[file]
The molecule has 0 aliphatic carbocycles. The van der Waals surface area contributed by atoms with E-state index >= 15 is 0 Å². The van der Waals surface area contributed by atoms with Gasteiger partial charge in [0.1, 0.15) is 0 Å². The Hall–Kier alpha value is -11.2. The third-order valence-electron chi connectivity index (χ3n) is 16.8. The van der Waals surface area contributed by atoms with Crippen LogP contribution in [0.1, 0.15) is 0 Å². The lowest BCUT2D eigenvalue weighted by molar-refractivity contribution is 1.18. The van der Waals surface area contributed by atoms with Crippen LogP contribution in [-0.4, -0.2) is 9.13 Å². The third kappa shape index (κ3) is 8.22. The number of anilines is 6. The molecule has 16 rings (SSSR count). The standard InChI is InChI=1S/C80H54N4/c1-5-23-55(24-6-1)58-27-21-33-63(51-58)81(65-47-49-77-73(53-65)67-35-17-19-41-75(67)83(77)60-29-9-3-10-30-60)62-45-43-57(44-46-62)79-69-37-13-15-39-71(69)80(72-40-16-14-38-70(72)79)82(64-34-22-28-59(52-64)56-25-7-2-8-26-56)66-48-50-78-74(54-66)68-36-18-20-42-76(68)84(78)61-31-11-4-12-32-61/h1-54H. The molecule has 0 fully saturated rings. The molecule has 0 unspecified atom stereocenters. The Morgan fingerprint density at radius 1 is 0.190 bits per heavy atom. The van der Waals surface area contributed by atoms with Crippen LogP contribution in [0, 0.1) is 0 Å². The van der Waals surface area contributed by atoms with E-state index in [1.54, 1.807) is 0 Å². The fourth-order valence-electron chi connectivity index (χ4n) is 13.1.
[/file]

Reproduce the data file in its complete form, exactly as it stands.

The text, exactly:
The molecule has 0 aliphatic carbocycles. The van der Waals surface area contributed by atoms with E-state index >= 15 is 0 Å². The van der Waals surface area contributed by atoms with Gasteiger partial charge in [0.1, 0.15) is 0 Å². The Hall–Kier alpha value is -11.2. The third-order valence-electron chi connectivity index (χ3n) is 16.8. The van der Waals surface area contributed by atoms with Crippen LogP contribution in [0.1, 0.15) is 0 Å². The lowest BCUT2D eigenvalue weighted by molar-refractivity contribution is 1.18. The van der Waals surface area contributed by atoms with Crippen LogP contribution in [-0.4, -0.2) is 9.13 Å². The third kappa shape index (κ3) is 8.22. The number of anilines is 6. The molecule has 16 rings (SSSR count). The standard InChI is InChI=1S/C80H54N4/c1-5-23-55(24-6-1)58-27-21-33-63(51-58)81(65-47-49-77-73(53-65)67-35-17-19-41-75(67)83(77)60-29-9-3-10-30-60)62-45-43-57(44-46-62)79-69-37-13-15-39-71(69)80(72-40-16-14-38-70(72)79)82(64-34-22-28-59(52-64)56-25-7-2-8-26-56)66-48-50-78-74(54-66)68-36-18-20-42-76(68)84(78)61-31-11-4-12-32-61/h1-54H. The molecule has 0 fully saturated rings. The molecule has 0 unspecified atom stereocenters. The Morgan fingerprint density at radius 1 is 0.190 bits per heavy atom. The van der Waals surface area contributed by atoms with Crippen LogP contribution in [0, 0.1) is 0 Å². The van der Waals surface area contributed by atoms with E-state index in [1.54, 1.807) is 0 Å². The fourth-order valence-electron chi connectivity index (χ4n) is 13.1.